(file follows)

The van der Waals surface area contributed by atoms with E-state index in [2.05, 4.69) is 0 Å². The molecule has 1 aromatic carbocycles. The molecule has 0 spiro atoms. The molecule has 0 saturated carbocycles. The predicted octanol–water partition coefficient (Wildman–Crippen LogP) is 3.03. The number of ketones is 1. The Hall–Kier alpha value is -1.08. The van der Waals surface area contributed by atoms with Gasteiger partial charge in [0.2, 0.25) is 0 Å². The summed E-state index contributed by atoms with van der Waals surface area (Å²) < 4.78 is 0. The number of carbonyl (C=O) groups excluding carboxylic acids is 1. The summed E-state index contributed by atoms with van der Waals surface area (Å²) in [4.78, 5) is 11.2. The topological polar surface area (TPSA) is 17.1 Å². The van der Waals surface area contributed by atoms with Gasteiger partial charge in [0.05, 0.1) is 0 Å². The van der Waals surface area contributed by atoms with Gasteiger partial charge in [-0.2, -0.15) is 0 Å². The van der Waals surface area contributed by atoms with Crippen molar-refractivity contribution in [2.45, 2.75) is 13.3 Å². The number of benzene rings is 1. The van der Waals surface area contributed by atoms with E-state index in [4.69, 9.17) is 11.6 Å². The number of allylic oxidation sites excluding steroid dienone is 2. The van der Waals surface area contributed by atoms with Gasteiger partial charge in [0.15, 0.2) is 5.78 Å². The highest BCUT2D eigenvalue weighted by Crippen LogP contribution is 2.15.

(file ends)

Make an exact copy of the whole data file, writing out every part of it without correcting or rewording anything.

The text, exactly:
The van der Waals surface area contributed by atoms with E-state index in [2.05, 4.69) is 0 Å². The molecule has 1 aromatic carbocycles. The molecule has 0 spiro atoms. The molecule has 0 saturated carbocycles. The predicted octanol–water partition coefficient (Wildman–Crippen LogP) is 3.03. The number of ketones is 1. The Hall–Kier alpha value is -1.08. The van der Waals surface area contributed by atoms with Gasteiger partial charge in [0.2, 0.25) is 0 Å². The summed E-state index contributed by atoms with van der Waals surface area (Å²) < 4.78 is 0. The number of carbonyl (C=O) groups excluding carboxylic acids is 1. The summed E-state index contributed by atoms with van der Waals surface area (Å²) in [4.78, 5) is 11.2. The topological polar surface area (TPSA) is 17.1 Å². The van der Waals surface area contributed by atoms with Gasteiger partial charge in [0.05, 0.1) is 0 Å². The van der Waals surface area contributed by atoms with Gasteiger partial charge in [-0.2, -0.15) is 0 Å². The van der Waals surface area contributed by atoms with Crippen molar-refractivity contribution in [2.45, 2.75) is 13.3 Å². The number of benzene rings is 1. The van der Waals surface area contributed by atoms with E-state index in [4.69, 9.17) is 11.6 Å². The number of allylic oxidation sites excluding steroid dienone is 2. The van der Waals surface area contributed by atoms with Gasteiger partial charge in [0.15, 0.2) is 5.78 Å². The highest BCUT2D eigenvalue weighted by Crippen LogP contribution is 2.15.